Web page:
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Andrew Fong's profile photoDavid Spalding's profile photoTim R's profile photoMichael Unfried's profile photo
Fuck that bring unlockable bootloaders, on time upgrades and we have a the "sound and camera experience in 2013"of course =)
HTC started great in Android but some how they went behind. Now is their chance to gain steam, let's see what they deliver.
+David Perez HTC supports unlockable bootloaders, has updated most of its 2012 line to Jelly Bean and already has a really good camera. Right?
+Phil Nickinson The AT&T One X still doesn't have Jelly Bean. That was arguably the BIGGEST launch in recent HTC history. Obviously the onus is on AT&T here, but it's still a major negative.
Remember guys, can't blame the OEM's if carriers are in the way.
+Phil Nickinson A true unlockable bootloader like other handset makers, think of the thunderbolt..did that get's more than powerful enough to handle jelly bean and the only phone with a good camera is the one x, right?...I'm asking...
+Derek Duncan I know. That's why I said "Most." So if most other phones have already received it, where might the holdup be, you think?

+David Perez Most use some sort of token strategy for unlocking bootloaders, and I'm OK with that. And the TB getting ICS is a gift. Official JB ain't ever gonna happen. 
+Phil Nickinson I know, it's obviously AT&T here. But AT&T managed to approve the S3 JB update. And regardless, most consumers don't care whether it's AT&T or HTC holding up. They see the iPhone updated constantly with no interference, they see Samsung updating timely.

It's a big issue. When the Samsung Rugby on AT&T gets JB before the One X, you have a problem.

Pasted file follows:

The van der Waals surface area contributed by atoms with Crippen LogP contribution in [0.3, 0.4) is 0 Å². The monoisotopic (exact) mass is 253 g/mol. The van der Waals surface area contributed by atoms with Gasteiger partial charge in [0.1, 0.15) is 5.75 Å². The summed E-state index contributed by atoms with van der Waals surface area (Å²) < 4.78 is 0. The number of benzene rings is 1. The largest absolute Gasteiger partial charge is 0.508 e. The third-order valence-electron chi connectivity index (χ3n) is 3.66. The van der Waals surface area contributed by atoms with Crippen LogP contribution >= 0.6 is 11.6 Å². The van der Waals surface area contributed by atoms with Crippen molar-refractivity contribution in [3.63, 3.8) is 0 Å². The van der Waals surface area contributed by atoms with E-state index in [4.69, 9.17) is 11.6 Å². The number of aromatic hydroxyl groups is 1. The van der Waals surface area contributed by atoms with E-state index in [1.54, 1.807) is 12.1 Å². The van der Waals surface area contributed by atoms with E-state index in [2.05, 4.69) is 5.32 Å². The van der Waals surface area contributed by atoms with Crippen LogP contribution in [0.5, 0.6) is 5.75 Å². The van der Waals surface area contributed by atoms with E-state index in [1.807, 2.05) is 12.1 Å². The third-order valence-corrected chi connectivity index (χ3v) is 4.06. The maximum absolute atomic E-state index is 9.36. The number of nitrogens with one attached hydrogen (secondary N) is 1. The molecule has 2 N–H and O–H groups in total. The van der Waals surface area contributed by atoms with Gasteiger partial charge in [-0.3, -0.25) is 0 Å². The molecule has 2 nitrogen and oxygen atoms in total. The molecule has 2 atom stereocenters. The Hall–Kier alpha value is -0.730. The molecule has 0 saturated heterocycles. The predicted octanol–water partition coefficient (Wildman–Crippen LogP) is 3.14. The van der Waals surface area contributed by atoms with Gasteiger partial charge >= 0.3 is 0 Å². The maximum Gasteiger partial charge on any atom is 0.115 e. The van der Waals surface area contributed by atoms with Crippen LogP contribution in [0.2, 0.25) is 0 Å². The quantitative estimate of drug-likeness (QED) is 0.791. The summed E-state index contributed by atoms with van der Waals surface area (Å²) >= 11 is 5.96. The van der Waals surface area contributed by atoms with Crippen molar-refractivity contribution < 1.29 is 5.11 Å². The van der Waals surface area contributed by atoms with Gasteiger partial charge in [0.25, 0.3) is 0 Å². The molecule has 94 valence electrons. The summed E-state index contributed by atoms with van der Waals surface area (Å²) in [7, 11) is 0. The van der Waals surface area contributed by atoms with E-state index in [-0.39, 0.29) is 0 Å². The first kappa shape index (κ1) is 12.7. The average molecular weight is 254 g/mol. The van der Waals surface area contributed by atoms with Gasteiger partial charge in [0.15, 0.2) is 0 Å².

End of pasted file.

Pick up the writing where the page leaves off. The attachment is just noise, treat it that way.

One X all over the world (even the Rogers version, which is identical to the AT&T version) has Jelly Bean. AT&T's does not. Let's blame anyone but AT&T.

Sounds legit. 
OK +Jerry Hildenbrand that makes sense, but the consumer doesn't care. It's still HTC One X on AT&T and it's not on Jelly Bean. It's obviously AT&T's fault, but then why has AT&T updated other phones like the Rugby or S3?
I would ask them (AT&T) if I needed to know. And thinking the consumer knows or cares what point version of an operating system is on his or her phone is crazy talk.
Well that's not entirely true. Look at the iphone. Apple made people care about what version ios they are running. I understand its different, but carrier or manufacturer, its still just excuses.
HTC hasn't been good for regular updates in the US since the OG Evo. Probably because their phones sell far less then the s3 and make less money. That's the downside of going with the smaller manufacturer in android. 
+Derek Duncan I don't see how its excuses when you didn't buy a phone directly from the OEM. You bought it from the carrier.

If your carrier hasn't pushed an update, its because they want to sell the newer phone that they have.

The S3 also only has one successor coming. Not one in the same year followed by another phone six months later. 
+Derek Duncan I get your argument, but Jerry's right.  Your average consumer doesn't even know what version of Android is the latest, let alone whether or not they're running it unless they've got a techie friend telling them.

I know it's frustrating to "us" when it happens, but I don't think it's nearly as big of a problem in the "real world" as it appears in the vacuum of the vocal Android followers on sites like Android Central.

You mention Apple getting everyone excited about updates, but the truth is Google doesn't "advertise" new versions like Apple does.  And, frankly, when Google does put out a new version it usually includes a lot more new functionality than any new version of iOS that I've seen in recent memory ;)